Cut profits, not wages
Like antiquarians from the age of Atlantis, two fossils from the trade union movement and current Labor Government ministers released their coprolite and let forth petards fit for hanging
Their stench rose to heaven and the gods of the ACTU and unions were displeased. Chris Cain from the Maritime Union told Ferguson to get some Labor principles or go and work for Chevron. As Minister for Resources, he already does work for Chevron, Chris, he already does.
Simon Crean and Martin Ferguson, both former Australian Council of Trade Union leaders, both argued for unions to return to the ‘good ole days’ of the Accord in the 80s and 90s and put productivity first, ahead of wages.
The Accord was essentially a wage cutting con. It was so successful that it saw industrial action dry up and wages fall behind inflation. It laid the groundwork for the enterprise bargaining trap we are now in and for the rise of Howard to power.
The Accord was an important part of the neoliberal agenda of Hawke and Keating. It was the consensus approach to emasculating the union movement, with fake promises of good times and real jobs and puffed up importance for the trade union heavies. (As compared to the more confrontational emasculating approach of Howard).
The shift in wealth from labour to capital began with Hawke and Keating. Locked in and hamstrung by the Accord and Enterprise Bargaining, the union leadership could not and would not resist the rise of Howard and his extension of Labor’s anti-worker policies.
The election of Labor in 2007, mainly on the back of hatred of the Howard’s Workchoices laws, saw the ALP Government implement the same policies more or less under its Fair Work legislation.
The end result of all this has been a more unequal and unjust Australia with the share of national income going to capital at its highest since figures were kept and that to labour its lowest. Labor’s Australia is where the top 20% of income earners own over 60% of the wealth, and the bottom 20% own just one percent. Gina Rinehart receives (‘earns’ is too inappropriate a word here) in one second what a person on the minimum wage receives in a week. Her receipts in a minute are what a minimum wage worker earns in a year.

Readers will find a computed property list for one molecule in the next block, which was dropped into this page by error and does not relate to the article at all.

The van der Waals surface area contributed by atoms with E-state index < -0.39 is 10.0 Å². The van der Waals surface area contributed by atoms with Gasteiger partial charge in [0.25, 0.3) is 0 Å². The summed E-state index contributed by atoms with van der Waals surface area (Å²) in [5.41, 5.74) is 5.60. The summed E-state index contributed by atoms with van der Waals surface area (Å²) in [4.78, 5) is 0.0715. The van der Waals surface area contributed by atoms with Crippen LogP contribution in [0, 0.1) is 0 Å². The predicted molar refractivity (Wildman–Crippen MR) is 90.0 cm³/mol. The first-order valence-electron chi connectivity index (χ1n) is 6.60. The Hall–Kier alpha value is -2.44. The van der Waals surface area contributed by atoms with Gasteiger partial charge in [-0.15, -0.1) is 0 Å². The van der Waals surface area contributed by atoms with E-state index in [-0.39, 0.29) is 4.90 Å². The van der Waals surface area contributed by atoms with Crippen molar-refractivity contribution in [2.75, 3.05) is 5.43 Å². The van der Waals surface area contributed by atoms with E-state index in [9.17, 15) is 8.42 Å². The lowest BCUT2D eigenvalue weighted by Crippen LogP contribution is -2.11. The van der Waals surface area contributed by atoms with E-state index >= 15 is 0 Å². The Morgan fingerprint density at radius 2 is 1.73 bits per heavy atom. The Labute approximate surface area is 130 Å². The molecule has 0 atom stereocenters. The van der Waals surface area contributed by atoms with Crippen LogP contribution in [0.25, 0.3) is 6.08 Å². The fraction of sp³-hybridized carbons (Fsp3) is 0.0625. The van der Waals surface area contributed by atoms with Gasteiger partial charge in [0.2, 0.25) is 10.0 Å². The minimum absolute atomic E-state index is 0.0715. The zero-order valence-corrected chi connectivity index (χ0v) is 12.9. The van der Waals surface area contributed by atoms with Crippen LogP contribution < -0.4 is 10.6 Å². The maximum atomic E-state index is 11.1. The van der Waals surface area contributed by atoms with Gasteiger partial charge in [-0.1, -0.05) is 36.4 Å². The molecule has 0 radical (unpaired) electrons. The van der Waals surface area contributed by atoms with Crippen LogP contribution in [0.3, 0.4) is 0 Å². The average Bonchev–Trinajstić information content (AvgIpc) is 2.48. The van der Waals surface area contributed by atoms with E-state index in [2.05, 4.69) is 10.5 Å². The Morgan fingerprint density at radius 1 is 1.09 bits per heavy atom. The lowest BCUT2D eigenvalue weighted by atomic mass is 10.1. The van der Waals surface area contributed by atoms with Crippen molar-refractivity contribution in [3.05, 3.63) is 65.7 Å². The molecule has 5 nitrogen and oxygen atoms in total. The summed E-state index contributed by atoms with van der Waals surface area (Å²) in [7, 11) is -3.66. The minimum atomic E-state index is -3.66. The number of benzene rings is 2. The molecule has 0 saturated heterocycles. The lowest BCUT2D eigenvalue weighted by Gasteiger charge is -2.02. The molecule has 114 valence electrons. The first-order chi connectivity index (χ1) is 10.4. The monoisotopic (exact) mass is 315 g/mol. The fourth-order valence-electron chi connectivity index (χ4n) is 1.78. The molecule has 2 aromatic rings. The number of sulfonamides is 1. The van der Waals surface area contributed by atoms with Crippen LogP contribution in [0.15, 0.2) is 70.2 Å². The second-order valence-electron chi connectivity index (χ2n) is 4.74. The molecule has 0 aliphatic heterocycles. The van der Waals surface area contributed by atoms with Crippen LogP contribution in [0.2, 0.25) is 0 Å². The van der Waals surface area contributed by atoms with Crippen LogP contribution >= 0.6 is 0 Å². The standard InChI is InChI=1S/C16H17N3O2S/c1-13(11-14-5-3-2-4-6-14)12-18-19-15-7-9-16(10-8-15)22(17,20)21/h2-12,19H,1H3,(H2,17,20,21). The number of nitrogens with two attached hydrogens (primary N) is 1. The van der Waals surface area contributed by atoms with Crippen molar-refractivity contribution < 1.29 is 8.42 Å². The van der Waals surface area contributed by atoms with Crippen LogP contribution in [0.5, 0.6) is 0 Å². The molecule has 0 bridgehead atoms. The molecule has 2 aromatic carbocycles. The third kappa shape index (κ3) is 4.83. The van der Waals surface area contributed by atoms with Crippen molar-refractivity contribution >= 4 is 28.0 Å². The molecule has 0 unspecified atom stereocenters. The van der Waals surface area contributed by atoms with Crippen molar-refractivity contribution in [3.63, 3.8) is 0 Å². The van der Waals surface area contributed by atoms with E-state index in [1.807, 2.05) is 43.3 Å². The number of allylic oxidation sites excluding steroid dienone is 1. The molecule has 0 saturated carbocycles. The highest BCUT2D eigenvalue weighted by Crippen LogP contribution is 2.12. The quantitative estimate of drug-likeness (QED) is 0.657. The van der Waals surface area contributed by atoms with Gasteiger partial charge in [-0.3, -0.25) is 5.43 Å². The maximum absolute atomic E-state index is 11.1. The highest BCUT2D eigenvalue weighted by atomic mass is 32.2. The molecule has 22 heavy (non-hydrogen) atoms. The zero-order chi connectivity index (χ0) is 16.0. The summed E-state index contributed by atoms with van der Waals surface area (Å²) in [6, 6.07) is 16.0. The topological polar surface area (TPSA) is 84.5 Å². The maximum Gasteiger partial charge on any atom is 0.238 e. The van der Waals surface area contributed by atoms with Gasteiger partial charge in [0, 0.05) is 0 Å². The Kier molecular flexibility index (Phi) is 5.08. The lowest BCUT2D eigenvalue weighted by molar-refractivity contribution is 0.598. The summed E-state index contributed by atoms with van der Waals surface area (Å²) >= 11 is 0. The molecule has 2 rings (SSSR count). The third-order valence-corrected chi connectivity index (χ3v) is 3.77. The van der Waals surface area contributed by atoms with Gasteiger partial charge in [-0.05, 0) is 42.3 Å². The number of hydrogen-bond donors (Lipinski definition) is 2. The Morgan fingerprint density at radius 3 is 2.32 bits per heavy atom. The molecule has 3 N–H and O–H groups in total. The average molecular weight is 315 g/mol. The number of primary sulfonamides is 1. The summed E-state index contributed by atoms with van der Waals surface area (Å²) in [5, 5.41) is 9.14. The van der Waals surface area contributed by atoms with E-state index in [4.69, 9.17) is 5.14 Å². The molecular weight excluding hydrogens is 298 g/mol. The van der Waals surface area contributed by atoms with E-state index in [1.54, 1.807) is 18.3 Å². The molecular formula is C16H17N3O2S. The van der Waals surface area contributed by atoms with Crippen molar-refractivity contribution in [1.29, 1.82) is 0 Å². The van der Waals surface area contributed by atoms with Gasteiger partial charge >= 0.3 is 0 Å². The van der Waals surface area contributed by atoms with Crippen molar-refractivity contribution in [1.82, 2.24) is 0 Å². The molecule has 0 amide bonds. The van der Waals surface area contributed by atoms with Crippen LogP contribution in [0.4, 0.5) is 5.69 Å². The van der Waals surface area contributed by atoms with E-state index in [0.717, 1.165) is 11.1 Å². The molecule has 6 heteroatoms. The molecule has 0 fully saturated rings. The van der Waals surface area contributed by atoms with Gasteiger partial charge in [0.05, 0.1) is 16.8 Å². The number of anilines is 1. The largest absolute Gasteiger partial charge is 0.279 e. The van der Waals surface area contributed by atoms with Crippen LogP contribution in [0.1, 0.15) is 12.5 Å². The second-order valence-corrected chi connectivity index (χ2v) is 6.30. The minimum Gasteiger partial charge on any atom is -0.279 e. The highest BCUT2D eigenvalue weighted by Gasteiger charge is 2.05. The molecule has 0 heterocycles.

This is Labor’s legacy.
The Accord and its now grown children, Workchoices and Fair Work, have been important contributors to this increase in inequality, and to the effective increase in the working week in Australia.
The bosses are now carrying on about productivity. They really mean profit. Increased productivity means more can go into their pockets as profit.
There are two aspects to productivity. The first is to get workers to work harder and/or longer. The second is to invest in or develop new machines, plant and processes that produce more goods more cheaply. But since labour is the source of new value this means, all other things being equal, that as investment in capital increases at a greater rate than in labour, the rate of profit has a tendency to fall.
Neoliberalism is about addressing this fall. But it does so without realising or accepting that the problem of the falling rate of profit lies at the very heart of the way capitalist production is organised.
Profit rates rebounded with the neoliberal onslaught of Thatcher, Reagan, Hawke and Keating (and their puppets,Crean and Ferguson). But they didn’t return to the halcyon days, and since about the mid 90s the decline has, with some ups and downs, been ongoing.
This general picture for the developed world may not be the case for Australia. A study up to 2001 showed that the Australian experience followed that of the rest of the major economies. However it may be, and the research is tentative, that the profit rate in Australia has gone up rather than down since 2001.
However, neoliberalism is the dominant economic ideology for the reason it is about both stabilising and increasing profit rates. The base from which that is to occur shapes the ferocity of the attacks on workers to cut their living standards and so increase profits, but doesn’t stop the attacks.
Cream and Ferguson made much of not making big wage claims, ‘for future generations’. Of course this misses the point.
Bosses have been getting more and more of the wealth we create and now Crean and Ferguson want to give them even more.
Take mining workers. On average, and including managers as well, in 2010, they were paid $117,500. Yet the value per worker they created was $608,000.
In other words by paying workers $117,500 each the mining bosses received $608,000, a net gain from labour of just over $490,000.
Ands where does that go? To the likes of Gina, Clive and Twiggy. What Crean and Ferguson really want is for more profit to go to the Rineharts of the world.
We workers create the wealth of society and the bosses expropriate it.
Maybe instead of cutting wages or holding them down as Crean and Ferguson did and now want, we should cut profits and increase wages. How? We can only win decent wage increases through strike action.